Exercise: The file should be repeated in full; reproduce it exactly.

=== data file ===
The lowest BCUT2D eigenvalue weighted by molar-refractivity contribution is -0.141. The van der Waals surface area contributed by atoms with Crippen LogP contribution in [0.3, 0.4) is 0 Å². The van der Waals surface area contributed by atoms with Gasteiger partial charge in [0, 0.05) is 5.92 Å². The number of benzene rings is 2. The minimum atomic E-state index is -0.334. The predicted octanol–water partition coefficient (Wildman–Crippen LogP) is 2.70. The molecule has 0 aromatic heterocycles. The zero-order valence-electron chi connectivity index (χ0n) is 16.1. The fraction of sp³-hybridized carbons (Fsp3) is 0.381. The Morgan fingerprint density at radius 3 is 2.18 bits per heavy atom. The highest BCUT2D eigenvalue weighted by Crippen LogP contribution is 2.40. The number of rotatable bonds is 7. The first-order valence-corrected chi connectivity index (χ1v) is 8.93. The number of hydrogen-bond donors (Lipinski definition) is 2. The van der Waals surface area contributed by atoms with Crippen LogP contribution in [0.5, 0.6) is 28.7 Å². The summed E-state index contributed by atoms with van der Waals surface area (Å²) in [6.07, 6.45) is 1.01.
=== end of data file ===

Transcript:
The lowest BCUT2D eigenvalue weighted by molar-refractivity contribution is -0.141. The van der Waals surface area contributed by atoms with Crippen LogP contribution in [0.3, 0.4) is 0 Å². The van der Waals surface area contributed by atoms with Gasteiger partial charge in [0, 0.05) is 5.92 Å². The number of benzene rings is 2. The minimum atomic E-state index is -0.334. The predicted octanol–water partition coefficient (Wildman–Crippen LogP) is 2.70. The molecule has 0 aromatic heterocycles. The zero-order valence-electron chi connectivity index (χ0n) is 16.1. The fraction of sp³-hybridized carbons (Fsp3) is 0.381. The Morgan fingerprint density at radius 3 is 2.18 bits per heavy atom. The highest BCUT2D eigenvalue weighted by Crippen LogP contribution is 2.40. The number of rotatable bonds is 7. The first-order valence-corrected chi connectivity index (χ1v) is 8.93. The number of hydrogen-bond donors (Lipinski definition) is 2. The van der Waals surface area contributed by atoms with Crippen LogP contribution in [0.5, 0.6) is 28.7 Å². The summed E-state index contributed by atoms with van der Waals surface area (Å²) in [6.07, 6.45) is 1.01.